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  1. #141

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    I have nothing against ebooks and e-readers. I always keep a few ebooks on my ipod for those times where I’m waiting/stuck somewhere and feel the need to read. My sister lent me her e-reader the last time I had a long flight and it was fine. I much prefer paper books, but e-readers have their place.

    My big worry though is the loss of bookstores. I do buy quite a lot of books online, but those are mainly from authors and series I know and love. I find it difficult to find new books online. It’s hard to get a feel for the book when you can’t flip though, see if the dialog draws you in, or to see the dimensions of the book (thus figuring out how much time I will be spending reading it). I know that you can get page excerpts online, but I find that the first few pages or first chapter of a book doesn’t always give you a feel for what the book is really like. I often go to the bookstore and wander for hours, looking for books that look interesting and I have stumbled on many wonderful books in genres I would have never even looked at online.

    I’m pretty sure that if I were to switch solely to an e-reader, the amount of books I read would probably go way down because I’d find few books online that I actually want to read. Happily, my local bookstores seem to be doing well. There are always people browsing when I go (and they aren’t just at Starbucks ).

  2. #142
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    Quote Originally Posted by orbitz View Post
    You cannot duplicate those "Coffee Table" pictures books, for example, with eReaders ...unless in the future the entire surface of your coffee table is an HD screen that allow you to look coffee table books while you sit.
    This technology already exists - it's like a mega tablet.
    "I miss footwork that has any kind of a discernible pattern. The goal of a step sequence should not be for a skater to show the same ice coverage as a Zamboni and take about as much time as an ice resurface. " ~ Zemgirl, reflecting on a pre-IJS straight line sequence

  3. #143

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    Access to books and how books are shared are two areas that still being worked out as eBooks become more popular. DRM is used by publishers to make it difficult to copy eBooks but it also makes it difficult to read eBooks on different platforms and to do things that we normally do with pulp books (i.e. share a book with a friend, sell or give away a used book, etc.). Here is an eBook user's bill of rights (Mods: the author gave permission for the entire post could be copied so that's what I'm doing):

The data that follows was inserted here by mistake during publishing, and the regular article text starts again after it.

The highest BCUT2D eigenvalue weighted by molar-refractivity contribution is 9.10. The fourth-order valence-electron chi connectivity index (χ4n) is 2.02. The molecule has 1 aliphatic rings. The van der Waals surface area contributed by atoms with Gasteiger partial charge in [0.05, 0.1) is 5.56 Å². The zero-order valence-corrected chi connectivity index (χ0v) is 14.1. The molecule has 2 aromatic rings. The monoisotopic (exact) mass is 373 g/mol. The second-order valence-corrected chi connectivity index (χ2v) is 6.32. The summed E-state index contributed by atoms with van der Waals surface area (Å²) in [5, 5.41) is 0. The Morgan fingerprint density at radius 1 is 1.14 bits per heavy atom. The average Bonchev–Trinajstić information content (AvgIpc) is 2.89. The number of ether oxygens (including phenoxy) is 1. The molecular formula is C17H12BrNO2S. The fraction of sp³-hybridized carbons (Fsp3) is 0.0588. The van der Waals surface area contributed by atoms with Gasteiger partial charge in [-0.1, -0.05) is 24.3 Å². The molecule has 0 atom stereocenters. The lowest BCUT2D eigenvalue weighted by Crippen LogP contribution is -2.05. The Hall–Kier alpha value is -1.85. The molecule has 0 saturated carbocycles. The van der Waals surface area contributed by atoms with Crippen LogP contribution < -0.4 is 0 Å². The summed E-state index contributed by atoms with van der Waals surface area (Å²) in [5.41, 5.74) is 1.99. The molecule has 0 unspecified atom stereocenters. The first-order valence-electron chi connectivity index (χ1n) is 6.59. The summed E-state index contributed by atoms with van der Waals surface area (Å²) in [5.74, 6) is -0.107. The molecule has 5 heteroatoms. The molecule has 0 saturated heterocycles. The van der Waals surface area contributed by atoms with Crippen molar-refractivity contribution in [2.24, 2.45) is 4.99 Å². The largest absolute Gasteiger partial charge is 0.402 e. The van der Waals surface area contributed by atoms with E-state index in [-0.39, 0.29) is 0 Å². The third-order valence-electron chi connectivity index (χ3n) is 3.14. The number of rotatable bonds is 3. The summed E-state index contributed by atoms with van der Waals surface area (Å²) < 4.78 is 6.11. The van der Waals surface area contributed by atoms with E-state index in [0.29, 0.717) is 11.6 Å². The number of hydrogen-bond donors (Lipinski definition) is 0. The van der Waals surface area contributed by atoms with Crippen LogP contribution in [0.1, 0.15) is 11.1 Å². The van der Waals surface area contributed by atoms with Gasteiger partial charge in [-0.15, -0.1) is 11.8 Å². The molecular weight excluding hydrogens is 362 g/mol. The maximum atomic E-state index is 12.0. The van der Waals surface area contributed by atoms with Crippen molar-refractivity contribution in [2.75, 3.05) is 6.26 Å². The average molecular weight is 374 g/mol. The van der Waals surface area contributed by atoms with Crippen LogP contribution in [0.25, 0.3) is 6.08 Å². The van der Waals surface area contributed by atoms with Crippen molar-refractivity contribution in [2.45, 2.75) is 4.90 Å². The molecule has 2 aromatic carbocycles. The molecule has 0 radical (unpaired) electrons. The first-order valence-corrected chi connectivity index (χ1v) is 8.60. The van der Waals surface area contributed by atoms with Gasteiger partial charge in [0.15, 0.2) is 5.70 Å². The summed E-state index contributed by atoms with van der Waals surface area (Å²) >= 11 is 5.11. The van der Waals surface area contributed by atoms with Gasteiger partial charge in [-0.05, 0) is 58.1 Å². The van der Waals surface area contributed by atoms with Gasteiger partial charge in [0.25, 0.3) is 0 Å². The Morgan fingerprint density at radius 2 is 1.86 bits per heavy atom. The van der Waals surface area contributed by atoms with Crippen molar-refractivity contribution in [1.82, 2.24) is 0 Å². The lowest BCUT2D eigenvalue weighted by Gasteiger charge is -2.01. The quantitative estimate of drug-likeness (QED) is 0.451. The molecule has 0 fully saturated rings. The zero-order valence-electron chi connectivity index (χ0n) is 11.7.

http://librarianinblack.net/libraria...ookrights.html
    The eBook User’s Bill of Rights is a statement of the basic freedoms that should be granted to all eBook users.

    The eBook User’s Bill of Rights


    Every eBook user should have the following rights:

    the right to use eBooks under guidelines that favor access over proprietary limitations
    the right to access eBooks on any technological platform, including the hardware and software the user chooses
    the right to annotate, quote passages, print, and share eBook content within the spirit of fair use and copyright
    the right of the first-sale doctrine extended to digital content, allowing the eBook owner the right to retain, archive, share, and re-sell purchased eBooks
    I believe in the free market of information and ideas.

    I believe that authors, writers, and publishers can flourish when their works are readily available on the widest range of media. I believe that authors, writers, and publishers can thrive when readers are given the maximum amount of freedom to access, annotate, and share with other readers, helping this content find new audiences and markets. I believe that eBook purchasers should enjoy the rights of the first-sale doctrine because eBooks are part of the greater cultural cornerstone of literacy, education, and information access.

    Digital Rights Management (DRM), like a tariff, acts as a mechanism to inhibit this free exchange of ideas, literature, and information. Likewise, the current licensing arrangements mean that readers never possess ultimate control over their own personal reading material. These are not acceptable conditions for eBooks.

    I am a reader. As a customer, I am entitled to be treated with respect and not as a potential criminal. As a consumer, I am entitled to make my own decisions about the eBooks that I buy or borrow.

    I am concerned about the future of access to literature and information in eBooks. I ask readers, authors, publishers, retailers, librarians, software developers, and device manufacturers to support these eBook users’ rights.

    These rights are yours. Now it is your turn to take a stand. To help spread the word, copy this entire post, add your own comments, remix it, and distribute it to others. Blog it, Tweet it (#ebookrights), Facebook it, email it, and post it on a telephone pole.
    "If people are looking for guarantees, they should buy appliances at Sears and stay away from human relationships."~Prancer

  4. #144

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    I believe that authors, writers, and publishers can thrive when readers are given the maximum amount of freedom to access, annotate, and share with other readers, helping this content find new audiences and markets.